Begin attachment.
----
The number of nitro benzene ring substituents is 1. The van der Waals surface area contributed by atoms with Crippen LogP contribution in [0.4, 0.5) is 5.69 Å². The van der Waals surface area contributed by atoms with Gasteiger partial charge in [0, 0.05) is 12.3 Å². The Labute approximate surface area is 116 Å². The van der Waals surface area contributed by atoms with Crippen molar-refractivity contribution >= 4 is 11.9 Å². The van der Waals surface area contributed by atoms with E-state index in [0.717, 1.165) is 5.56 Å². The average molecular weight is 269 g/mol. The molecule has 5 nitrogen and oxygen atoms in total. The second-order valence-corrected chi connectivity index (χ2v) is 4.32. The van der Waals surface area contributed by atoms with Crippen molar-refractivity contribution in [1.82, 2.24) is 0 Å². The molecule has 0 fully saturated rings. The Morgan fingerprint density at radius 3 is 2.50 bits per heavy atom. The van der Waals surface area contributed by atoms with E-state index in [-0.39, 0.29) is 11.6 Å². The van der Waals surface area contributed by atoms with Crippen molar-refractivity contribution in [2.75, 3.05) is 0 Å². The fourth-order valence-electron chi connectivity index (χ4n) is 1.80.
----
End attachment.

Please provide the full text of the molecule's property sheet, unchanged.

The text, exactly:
The number of nitro benzene ring substituents is 1. The van der Waals surface area contributed by atoms with Crippen LogP contribution in [0.4, 0.5) is 5.69 Å². The van der Waals surface area contributed by atoms with Gasteiger partial charge in [0, 0.05) is 12.3 Å². The Labute approximate surface area is 116 Å². The van der Waals surface area contributed by atoms with Crippen molar-refractivity contribution >= 4 is 11.9 Å². The van der Waals surface area contributed by atoms with E-state index in [0.717, 1.165) is 5.56 Å². The average molecular weight is 269 g/mol. The molecule has 5 nitrogen and oxygen atoms in total. The second-order valence-corrected chi connectivity index (χ2v) is 4.32. The van der Waals surface area contributed by atoms with Crippen molar-refractivity contribution in [1.82, 2.24) is 0 Å². The molecule has 0 fully saturated rings. The Morgan fingerprint density at radius 3 is 2.50 bits per heavy atom. The van der Waals surface area contributed by atoms with E-state index in [-0.39, 0.29) is 11.6 Å². The van der Waals surface area contributed by atoms with Crippen molar-refractivity contribution in [2.75, 3.05) is 0 Å². The fourth-order valence-electron chi connectivity index (χ4n) is 1.80.